Aside from being high on inciting and accusatory language and low on substantiation or information of any sort for that matter, the little information the editorial did attempt to provide was quite inaccurate. It seems rather clear that the Chronicle horribly mischaracterized Horowitz's views on Academic Freedom and inaccurately claimed Horowitz has called for the removal of parts of the Koran.
No other examples come to mind of the Chronicle writing a staff editorial denouncing a campus speaker brought by a student group - or any other group - in such a fashion. It seems to be an infrequent occurrence at most. It is especially odd for the newspaper to dismiss Horowitz as an incendiary demagogue seeking shock value when the same newspaper gave a platform to Shadee Malaklou for an entire year. When asked how the Chronicle - a Duke sanctioned monopoly - could retain the services of such an uniformed and slanderous individual as Malaklou, one of the Chronicle's senior editors answered, "readership." People would read the Chronicle on the day of Malaklou's column simply to see what absurd and outrageous nonsense she had published.
One of Malaklou's surreal choice offerings:Moreover, the Chronicle accused Horowitz as someone who seeks to obstruct free speech and censor college professors - which seems completely inaccurate from reading the Academic Bill of Rights - yet the Chronicle refused to print a paid advertisement in advance of Horowitz's speech calling for an end to genocide, calling it incendiary. It is tough to reconcile that stance with the Chronicle's assertion that "unlike the man himself, we trust students' ability to freely form opinions rather than be forced into them, despite the 'dangerous' ideas that we allow to be expressed on our campus."
A rape may not have occurred on March 13, but as a woman on Duke’s campus, as a Woman’s Studies major, and as activist for survivors of sexual assault, I assure Mr. Cheshire that these men are not innocent, nor are they upstanding citizens of Duke or Durham law….Nifong might not be in the right legally, but that doesn’t mean he's not doing the right thing.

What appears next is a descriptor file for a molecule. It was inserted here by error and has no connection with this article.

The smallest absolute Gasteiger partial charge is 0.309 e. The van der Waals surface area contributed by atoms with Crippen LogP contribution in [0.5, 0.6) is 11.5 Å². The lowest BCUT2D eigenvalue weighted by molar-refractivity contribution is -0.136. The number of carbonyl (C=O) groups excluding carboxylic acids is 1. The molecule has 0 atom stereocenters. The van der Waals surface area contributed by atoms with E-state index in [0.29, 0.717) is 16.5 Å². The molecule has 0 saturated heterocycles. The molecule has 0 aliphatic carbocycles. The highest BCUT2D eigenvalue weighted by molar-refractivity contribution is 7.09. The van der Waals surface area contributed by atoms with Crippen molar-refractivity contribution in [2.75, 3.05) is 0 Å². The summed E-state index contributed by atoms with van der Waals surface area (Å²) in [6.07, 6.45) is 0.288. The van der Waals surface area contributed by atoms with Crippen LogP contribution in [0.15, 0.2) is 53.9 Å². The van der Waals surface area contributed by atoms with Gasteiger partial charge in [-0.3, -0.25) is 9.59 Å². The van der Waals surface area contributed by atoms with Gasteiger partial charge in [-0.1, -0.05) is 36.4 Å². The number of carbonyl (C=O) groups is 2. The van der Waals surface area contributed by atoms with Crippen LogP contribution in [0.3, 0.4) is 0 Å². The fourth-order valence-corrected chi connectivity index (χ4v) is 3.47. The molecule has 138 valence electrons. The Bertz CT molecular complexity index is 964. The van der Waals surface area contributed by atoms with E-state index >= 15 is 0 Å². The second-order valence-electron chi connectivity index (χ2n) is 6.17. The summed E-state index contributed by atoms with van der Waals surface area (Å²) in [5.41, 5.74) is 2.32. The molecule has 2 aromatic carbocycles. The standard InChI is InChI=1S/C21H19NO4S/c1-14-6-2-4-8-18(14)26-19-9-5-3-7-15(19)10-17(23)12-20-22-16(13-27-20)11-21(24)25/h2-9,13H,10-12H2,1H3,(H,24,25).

Worst of all, it should be clear from the video below as it was at the event that it was nothing like the Chronicle's characterization whatsoever. It was informative and there was plenty of constructive dialog. A number of Muslim students showed up with tough questions and challenged Horowitz frequently. He answered them all. Several Muslim students congratulated Horowitz in person after the event and expressed their gratitude to him for coming. Two of them requested his autograph.
The Chronicle then ran a story to which Chronicle Chief Editor David Graham gave the title "Horowitz Sounds Off to Small Crowd." It should be noted that there were closer to 90-100 attendants, nearly double the 50 claimed by the Chronicle (the room held 180 and was at least half full). In fairness to the Duke Conservative Union, who sponsored the event, calling that a "small crowd" completely lacks perspective when it comes to speakers sponsored by student groups, especially around exam time. One cannot help but note the irony that the Chronicle mocks the speech for a low attendance (inaccurately) after publishing an editorial (whose two attempted facts were both dead wrong) ensuring that the entire campus should dismiss the speaker as an inflammatory bigot incapable of reasoned discussion.
DSEDuke was not involved in bringing Horowitz to Duke, but we have agreed to post the video online anyway so that all may judge for themselves whether Horowitz, his speech, or the DCU have been treated fairly by David Graham's Chronicle.
Use Internet Explorer. You cannot view this with Firefox.